Morgan Russell Collection Study Completed with funds from the Henry Luce Foundation
The Montclair Art Museum is pleased to announce the completion of the Morgan Russell Archives and Collection Enhancement Project. Begun in May 2004 under the direction of Gregory Galligan, a scholar of modern American and French art (Ph.D. candidate, Institute of Fine Arts, NYU), the project received support from the Henry Luce Foundation. Reporting to the MAM’s Chief Curator, Gail Stavitsky, and coordinating work with Museum staff and consulting specialists including Archivist Nancy Johnson and Morgan Russell scholar Marilyn S. Kushner, Galligan’s tasks included researching and organizing and taking inventory of the entire collection and archives, building upon the foundation of previous efforts. In addition, Galligan and Johnson have produced a Comprehensive Guide that details the archival holdings and provides an overview of the Museum’s larger inventory of artwork by Russell. This guide contains extensive scope-and-content notes for every category of the archives and the collection. It includes a foreword by Kushner, an introduction by Stavitsky, and a scholarly essay by Galligan providing new commentary on Russell and his work, and introducing new discoveries and insights made in the course of this intensive project.
Providing all of the standard descriptive elements—series descriptions, item titles, date ranges, scope-and-content notes, corresponding biographical notes, access terms, etc.—for both the art collection and for each complementary archival item, the guide also serves as the basis for future exhibitions of Morgan Russell and his contemporaries. Thus the guide will afford new insights into Morgan Russell’s unique contributions to the evolution of abstract art during the first decade of the twentieth century.
The assistance of the following individuals is acknowledged with thanks: Renee Powley, Registrar; Rosemary Vence, Associate Registrar; Aran Roche, Manager of Grants & Corporate Membership; Susanna Sabolcsi, former Director of Library Services; Joseph Zadroga, Senior Exhibition Designer, Charles Cobbinah, former Senior Exhibition Designer; Mary Fletcher, Data Manager; and Maryanna Roberts, Preparator. Three curatorial interns, Laura Demoreuille (Connecticut College), Caitlin O’Brien (Rutgers University), and Sumia Ibrahim (Rutgers University), have also generously contributed their time and valuable skills to many aspects of this project. Consultative assistance was generously provided by Marilyn S. Kushner, Department Chair, Prints, Drawings, and Photographs, and Curator of Prints and Drawings, Brooklyn Museum, and a noted specialist in Morgan Russell studies. Kushner curated the MAM’s exhibition, Morgan Russell: A Retrospective, of 1990.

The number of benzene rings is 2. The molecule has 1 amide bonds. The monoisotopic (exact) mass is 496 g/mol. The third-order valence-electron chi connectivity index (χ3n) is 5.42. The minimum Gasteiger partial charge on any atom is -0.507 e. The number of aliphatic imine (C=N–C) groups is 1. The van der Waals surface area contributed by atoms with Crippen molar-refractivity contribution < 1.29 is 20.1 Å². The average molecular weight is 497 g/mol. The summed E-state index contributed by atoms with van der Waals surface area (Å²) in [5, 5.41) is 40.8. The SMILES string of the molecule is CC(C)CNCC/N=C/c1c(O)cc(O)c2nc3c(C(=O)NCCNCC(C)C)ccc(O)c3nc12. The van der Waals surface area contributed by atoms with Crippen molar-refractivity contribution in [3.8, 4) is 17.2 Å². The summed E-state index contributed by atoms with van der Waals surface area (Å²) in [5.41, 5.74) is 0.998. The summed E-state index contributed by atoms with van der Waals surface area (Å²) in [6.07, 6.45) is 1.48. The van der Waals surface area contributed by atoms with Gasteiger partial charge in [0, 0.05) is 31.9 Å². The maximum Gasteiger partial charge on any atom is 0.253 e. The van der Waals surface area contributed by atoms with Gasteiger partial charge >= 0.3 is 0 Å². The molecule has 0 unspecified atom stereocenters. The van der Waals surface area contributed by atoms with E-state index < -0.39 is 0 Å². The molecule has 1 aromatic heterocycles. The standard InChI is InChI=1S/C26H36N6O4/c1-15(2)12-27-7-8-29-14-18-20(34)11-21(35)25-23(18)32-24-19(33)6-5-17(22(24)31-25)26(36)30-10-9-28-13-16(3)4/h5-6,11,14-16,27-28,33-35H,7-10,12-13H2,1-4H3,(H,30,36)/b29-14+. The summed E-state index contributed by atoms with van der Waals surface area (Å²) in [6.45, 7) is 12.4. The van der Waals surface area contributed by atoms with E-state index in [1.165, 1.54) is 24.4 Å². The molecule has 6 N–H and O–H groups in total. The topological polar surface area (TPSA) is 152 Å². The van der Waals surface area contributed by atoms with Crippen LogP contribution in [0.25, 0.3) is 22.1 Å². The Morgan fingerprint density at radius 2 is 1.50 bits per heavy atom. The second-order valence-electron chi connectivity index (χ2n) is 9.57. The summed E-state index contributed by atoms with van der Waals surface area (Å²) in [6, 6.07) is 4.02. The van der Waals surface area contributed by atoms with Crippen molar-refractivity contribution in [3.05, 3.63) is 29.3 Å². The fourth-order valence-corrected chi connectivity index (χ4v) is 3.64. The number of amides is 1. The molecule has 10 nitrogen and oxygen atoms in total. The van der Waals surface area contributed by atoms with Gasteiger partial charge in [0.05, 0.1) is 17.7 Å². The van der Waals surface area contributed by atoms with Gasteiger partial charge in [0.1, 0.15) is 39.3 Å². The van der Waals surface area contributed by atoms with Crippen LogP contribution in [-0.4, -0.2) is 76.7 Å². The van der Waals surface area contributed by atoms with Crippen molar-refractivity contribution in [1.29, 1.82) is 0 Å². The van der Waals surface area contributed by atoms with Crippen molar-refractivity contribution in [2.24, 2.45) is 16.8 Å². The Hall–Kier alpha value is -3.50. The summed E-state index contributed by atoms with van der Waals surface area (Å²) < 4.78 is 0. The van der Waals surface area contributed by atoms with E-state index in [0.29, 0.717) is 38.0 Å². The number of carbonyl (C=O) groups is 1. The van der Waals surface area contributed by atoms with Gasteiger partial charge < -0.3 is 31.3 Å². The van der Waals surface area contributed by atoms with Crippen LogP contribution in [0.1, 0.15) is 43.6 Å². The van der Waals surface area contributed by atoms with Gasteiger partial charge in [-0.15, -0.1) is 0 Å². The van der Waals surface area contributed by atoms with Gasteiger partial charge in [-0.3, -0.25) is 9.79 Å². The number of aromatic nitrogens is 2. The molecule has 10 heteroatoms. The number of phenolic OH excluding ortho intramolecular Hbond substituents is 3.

The Morgan Russell Archives and Collection: A Comprehensive Guide
The Comprehensive Guide to the Morgan Russell Archives and Collection provides a detailed introduction and orientation to the Morgan Russell holdings at the Montclair Art Museum. Intended for both professional researchers and the general public, this Guide is unsual among "finding aids" for other archives, in that it contains extended descriptive and annotated entries. The Guide includes excerpts from Russell’s own writings, some never before known to researchers or the general public, including correspondence, business and financial papers, the artist’s notebooks, private and public writings, printed materials, music, photographs, drawings and sketches, and paintings and sculpture.
The creation of this Comprehensive Guide was made possible by the generous funding of the Henry Luce Foundation, as part of the "Morgan Russell Archives and Collection Enhancement Project, 2004–2006," directed by Gregory Galligan in collaboration with chief curator Gail Stavitsky and consulting archivist Nancy Johnson. Included is an extended essay by Galligan that highlights recent key findings and discoveries, as well as a reconsideration of Russell’s work and place as a pioneer in early American modernism.
American Art Review, The Morgan Russell Archives, Vol . XVIII No. 4 2006- This article by Gregory Galligan summarizes the project.
Above Image: Morgan Russell, Study in Transparency, c. 1913–23, Oil on tissue mounted on wood, The Morgan Russell Archives and Collection, Gift of Mr. and Mrs. Henry M. Reed, 1985.172.53